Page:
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Afterword: Song as Subjectivity and Desire

Afterword: Song as Subjectivity and Desire AFTERWORD Afterword: Song as Subjectivity and Desire LAWRENCE KRAMER At least since the early seventeenth century, Why song? Why song and subjectivity? The music has been conceived as a form of address six articles in this special issue provoke these in which one person transmits feelings or states questions from six different standpoints that of mind to another. The address may be thought need not, perhaps should not, be synthesized. to come from the composer, the performer, or a The rhizomatic character of the writing echoes fictional surrogate; the addressee in each case the rhizomatic character of the genre. But it is is the listener, who may also be the performer still possible to pull a few threads together (and who may also have a fictional surrogate). with the aim of extending the rhizome, and The music acts as if passing a body of experi- that will be my effort in these concluding ob- ence, a sense of being a certain way, from one servations. In particular, I want to ask what the subject to another. This conception is not ex- relationship between song and subjectivity im- clusive, nor is it always explicit, but it is plies about the http://www.deepdyve.com/assets/images/DeepDyve-Logo-lg.png 19th-Century Music University of California Press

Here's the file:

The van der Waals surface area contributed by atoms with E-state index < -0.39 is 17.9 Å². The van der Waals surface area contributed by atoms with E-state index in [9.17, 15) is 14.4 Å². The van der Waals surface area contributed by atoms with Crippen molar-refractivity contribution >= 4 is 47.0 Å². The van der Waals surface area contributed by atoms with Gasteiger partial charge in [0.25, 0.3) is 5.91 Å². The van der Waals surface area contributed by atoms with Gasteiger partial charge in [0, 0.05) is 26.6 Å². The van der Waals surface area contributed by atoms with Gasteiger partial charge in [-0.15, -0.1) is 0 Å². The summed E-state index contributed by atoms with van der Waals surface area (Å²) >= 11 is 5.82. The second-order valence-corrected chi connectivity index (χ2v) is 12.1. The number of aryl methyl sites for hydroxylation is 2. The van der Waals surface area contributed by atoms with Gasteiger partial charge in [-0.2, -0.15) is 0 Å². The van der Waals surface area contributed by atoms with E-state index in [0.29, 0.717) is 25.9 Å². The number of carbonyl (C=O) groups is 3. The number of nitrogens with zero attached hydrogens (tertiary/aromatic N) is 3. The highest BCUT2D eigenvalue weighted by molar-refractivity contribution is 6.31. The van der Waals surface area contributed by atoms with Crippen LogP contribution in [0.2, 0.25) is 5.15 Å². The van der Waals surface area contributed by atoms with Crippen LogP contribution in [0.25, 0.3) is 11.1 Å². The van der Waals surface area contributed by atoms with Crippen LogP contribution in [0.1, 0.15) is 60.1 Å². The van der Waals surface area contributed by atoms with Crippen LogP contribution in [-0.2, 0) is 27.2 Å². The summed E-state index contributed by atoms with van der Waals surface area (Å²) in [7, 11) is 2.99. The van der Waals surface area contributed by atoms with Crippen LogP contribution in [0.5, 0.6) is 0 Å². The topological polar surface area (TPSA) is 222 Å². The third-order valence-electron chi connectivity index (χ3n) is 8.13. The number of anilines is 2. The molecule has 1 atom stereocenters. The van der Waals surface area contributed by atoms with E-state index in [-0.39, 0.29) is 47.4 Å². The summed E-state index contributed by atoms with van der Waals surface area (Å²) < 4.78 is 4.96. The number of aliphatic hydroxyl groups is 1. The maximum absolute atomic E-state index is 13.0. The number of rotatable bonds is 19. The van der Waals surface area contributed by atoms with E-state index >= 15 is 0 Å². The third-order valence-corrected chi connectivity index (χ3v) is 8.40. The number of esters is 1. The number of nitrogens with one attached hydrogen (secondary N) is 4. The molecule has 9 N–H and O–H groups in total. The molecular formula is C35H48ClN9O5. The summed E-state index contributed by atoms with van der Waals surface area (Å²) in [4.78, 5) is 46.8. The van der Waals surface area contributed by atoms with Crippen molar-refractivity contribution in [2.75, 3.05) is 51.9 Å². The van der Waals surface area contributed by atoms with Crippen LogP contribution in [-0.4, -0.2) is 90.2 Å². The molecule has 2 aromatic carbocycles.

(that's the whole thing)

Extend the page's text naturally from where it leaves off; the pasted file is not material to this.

Afterword: Song as Subjectivity and Desire

19th-Century Music , Volume 40 (3): 5 – Mar 1, 2017

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Publisher
University of California Press
Copyright
© 2017 by the Regents of the University of California. All rights reserved. Please direct all requests for permission to photocopy or reproduce article content through the University of California Press's Reprints and Permissions web page, http://www.ucpress.edu/journals.php?p=reprints.
ISSN
0148-2076
eISSN
1533-8606
DOI
10.1525/ncm.2017.40.3.301
Publisher site
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Abstract

AFTERWORD Afterword: Song as Subjectivity and Desire LAWRENCE KRAMER At least since the early seventeenth century, Why song? Why song and subjectivity? The music has been conceived as a form of address six articles in this special issue provoke these in which one person transmits feelings or states questions from six different standpoints that of mind to another. The address may be thought need not, perhaps should not, be synthesized. to come from the composer, the performer, or a The rhizomatic character of the writing echoes fictional surrogate; the addressee in each case the rhizomatic character of the genre. But it is is the listener, who may also be the performer still possible to pull a few threads together (and who may also have a fictional surrogate). with the aim of extending the rhizome, and The music acts as if passing a body of experi- that will be my effort in these concluding ob- ence, a sense of being a certain way, from one servations. In particular, I want to ask what the subject to another. This conception is not ex- relationship between song and subjectivity im- clusive, nor is it always explicit, but it is plies about the

Journal

19th-Century MusicUniversity of California Press

Published: Mar 1, 2017

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